Aug 8, 2013, 11:54 AM EDT
For the first time in what seems like a very long time, goaltending isn’t expected to be a weakness for the Toronto Maple Leafs.
With James Reimer, 25, and Jonathan Bernier, 24, between the pipes next season, the Leafs will have one netminder who boasted a .924 save percentage in 2013 (Reimer) and another (Bernier) who was only slightly less efficient, at .922.
In fact, new MLSE president Tim Leiweke believes the Leafs “have the best tandem of goalkeepers in the NHL.”
Still, questions remain.
Lots of questions.
Like: If Reimer had such a good year, why did the Leafs feel the need to give up forward Matt Frattin, backup Ben Scrivens and a second-round pick to get Bernier out of L.A., where he was stuck behind Jonathan Quick? Does management have something against Reimer, or does Bernier simply just increase the team’s odds of getting quality goaltending?
“You just have to focus on what you can control and believe in yourself.”
Another question: What has Bernier really proven? He’s only started 54 regular-season games in the NHL. He’s never felt the pressure that number ones feel at the highest level. He’s never started a playoff game. And when it comes to media scrutiny, Toronto is a tad more intense than Los Angeles.
When Bernier was acquired, Leafs general manager Dave Nonis suggested that the starting job was open for competition.
“Nothing is being guaranteed to anybody,” Nonis said, per the Toronto Star. “It’s a situation where we feel we’re deeper. We feel they both have great potential.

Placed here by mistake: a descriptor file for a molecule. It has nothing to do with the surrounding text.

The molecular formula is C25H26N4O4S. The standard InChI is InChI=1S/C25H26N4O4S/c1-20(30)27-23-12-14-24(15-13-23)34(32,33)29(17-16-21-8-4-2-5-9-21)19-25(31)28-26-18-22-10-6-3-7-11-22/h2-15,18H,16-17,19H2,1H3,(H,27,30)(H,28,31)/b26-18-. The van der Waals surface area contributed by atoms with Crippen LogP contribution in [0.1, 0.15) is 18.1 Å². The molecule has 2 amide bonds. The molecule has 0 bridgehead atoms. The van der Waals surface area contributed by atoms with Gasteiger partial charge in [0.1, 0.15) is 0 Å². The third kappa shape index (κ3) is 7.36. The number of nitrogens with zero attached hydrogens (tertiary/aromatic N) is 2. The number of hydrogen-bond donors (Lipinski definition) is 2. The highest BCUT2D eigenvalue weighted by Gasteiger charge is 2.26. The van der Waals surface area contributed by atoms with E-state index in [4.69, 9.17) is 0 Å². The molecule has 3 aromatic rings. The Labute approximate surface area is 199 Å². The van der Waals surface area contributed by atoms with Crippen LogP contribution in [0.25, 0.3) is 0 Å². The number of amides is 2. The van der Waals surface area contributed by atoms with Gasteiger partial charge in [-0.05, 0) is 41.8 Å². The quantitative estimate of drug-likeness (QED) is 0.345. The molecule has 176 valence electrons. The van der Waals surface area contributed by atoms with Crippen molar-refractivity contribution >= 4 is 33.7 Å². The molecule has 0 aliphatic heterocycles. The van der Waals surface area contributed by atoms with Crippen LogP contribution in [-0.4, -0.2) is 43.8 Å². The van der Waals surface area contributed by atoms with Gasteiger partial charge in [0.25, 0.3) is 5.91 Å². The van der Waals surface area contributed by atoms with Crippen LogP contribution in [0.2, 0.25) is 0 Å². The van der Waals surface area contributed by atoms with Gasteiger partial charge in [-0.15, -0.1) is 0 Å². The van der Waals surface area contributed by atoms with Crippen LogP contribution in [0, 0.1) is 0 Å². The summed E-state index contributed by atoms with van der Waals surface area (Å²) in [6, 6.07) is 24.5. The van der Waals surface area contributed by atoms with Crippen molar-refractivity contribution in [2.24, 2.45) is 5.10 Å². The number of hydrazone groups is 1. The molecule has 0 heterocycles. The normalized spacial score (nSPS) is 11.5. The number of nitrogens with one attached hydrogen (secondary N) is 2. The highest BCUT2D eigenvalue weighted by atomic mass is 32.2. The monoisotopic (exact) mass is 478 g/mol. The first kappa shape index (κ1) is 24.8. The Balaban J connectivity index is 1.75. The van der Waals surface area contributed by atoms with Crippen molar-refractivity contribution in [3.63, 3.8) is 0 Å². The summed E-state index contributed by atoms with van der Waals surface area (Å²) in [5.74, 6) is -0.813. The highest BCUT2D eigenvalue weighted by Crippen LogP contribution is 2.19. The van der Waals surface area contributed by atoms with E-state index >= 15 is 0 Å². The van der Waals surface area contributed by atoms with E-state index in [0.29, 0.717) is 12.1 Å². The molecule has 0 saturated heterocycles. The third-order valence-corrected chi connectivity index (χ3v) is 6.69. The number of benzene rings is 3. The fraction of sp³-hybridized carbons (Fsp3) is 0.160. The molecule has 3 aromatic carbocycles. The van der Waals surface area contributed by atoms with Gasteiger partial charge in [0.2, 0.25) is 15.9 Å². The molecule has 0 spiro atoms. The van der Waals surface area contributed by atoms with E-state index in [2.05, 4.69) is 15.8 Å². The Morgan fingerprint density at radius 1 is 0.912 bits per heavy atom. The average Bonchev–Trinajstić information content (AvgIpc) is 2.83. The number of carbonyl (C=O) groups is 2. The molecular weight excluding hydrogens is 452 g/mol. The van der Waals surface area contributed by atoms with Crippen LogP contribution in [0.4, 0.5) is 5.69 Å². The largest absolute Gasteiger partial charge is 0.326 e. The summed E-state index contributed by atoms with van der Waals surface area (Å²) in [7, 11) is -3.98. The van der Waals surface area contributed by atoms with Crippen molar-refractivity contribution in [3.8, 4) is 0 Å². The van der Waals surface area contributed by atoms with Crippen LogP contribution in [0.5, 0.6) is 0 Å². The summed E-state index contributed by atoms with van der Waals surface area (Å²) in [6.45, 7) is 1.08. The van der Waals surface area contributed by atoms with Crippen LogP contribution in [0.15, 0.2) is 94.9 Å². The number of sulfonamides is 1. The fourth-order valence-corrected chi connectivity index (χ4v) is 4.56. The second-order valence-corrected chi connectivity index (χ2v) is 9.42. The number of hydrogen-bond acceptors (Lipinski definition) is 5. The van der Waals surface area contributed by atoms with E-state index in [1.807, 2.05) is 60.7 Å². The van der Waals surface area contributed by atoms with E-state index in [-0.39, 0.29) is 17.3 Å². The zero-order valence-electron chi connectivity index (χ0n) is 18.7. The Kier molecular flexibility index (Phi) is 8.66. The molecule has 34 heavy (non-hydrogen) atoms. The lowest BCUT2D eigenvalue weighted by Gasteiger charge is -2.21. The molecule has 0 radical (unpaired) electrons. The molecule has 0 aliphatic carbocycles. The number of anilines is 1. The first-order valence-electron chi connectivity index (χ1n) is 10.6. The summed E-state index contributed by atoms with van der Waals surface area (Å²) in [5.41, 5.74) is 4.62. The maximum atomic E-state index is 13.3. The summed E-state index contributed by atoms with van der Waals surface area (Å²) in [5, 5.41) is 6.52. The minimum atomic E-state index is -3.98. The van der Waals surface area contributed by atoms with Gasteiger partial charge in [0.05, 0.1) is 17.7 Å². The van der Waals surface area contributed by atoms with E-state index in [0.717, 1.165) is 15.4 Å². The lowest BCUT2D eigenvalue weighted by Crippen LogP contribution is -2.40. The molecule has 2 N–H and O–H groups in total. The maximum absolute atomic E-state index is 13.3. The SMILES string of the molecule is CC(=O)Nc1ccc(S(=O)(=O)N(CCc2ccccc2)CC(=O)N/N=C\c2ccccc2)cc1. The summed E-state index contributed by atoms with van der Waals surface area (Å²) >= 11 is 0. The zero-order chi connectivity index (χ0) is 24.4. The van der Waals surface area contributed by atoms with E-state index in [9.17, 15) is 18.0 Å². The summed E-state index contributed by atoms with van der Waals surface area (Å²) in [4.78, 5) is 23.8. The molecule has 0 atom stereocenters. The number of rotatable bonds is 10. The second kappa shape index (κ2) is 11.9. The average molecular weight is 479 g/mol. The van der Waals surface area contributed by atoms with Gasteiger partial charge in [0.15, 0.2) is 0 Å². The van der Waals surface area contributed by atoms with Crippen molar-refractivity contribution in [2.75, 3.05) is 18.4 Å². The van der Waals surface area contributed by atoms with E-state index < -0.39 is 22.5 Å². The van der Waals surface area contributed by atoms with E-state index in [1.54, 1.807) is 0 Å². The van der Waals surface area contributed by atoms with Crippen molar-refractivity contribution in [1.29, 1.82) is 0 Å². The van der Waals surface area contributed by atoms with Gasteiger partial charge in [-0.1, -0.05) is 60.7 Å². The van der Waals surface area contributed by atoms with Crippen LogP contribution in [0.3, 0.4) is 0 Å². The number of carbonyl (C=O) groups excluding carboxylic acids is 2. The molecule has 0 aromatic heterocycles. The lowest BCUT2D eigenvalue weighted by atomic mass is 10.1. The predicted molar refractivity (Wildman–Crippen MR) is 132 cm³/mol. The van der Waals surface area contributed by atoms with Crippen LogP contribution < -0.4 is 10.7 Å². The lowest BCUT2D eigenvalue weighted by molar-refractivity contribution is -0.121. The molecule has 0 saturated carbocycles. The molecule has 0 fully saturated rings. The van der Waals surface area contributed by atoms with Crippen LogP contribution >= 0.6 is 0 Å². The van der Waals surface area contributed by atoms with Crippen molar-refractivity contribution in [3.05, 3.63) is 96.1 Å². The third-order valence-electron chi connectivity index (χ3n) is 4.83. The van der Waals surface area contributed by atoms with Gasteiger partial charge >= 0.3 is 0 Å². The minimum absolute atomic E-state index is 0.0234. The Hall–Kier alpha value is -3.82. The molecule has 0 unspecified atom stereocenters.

“We feel we have two of the top young goaltenders in the league right now. Both we feel have the potential to be solid No. 1s.”
And really, it’s hard to argue with that. Neither Reimer nor Bernier cost much in the way of cap hit; the former’s is $1.8 million next season, the latter’s $2.9 million. If one falters, that’s what the other is there for. If both play well, the Leafs have a nice trade chip to play down the road.
And if both falter? Well, there’s always that possibility. But then, that exists for every team. Goaltending is a tough thing to predict. Just look at the St. Louis Blues — they got fantastic performances from their netminders in 2011-12 (.929 save percentage); this past season, not so much (.902).
“Overall, I felt I played well this past season,” said Reimer. “I feel like I’ve established myself as a No. 1 goalie in this league.”
But he’ll have to re-establish himself in 2013-14, because there’s another guy now.
“I’ve been waiting for that, to get my chance,” Bernier said. “When you get your chance, you’ve got to take it.”
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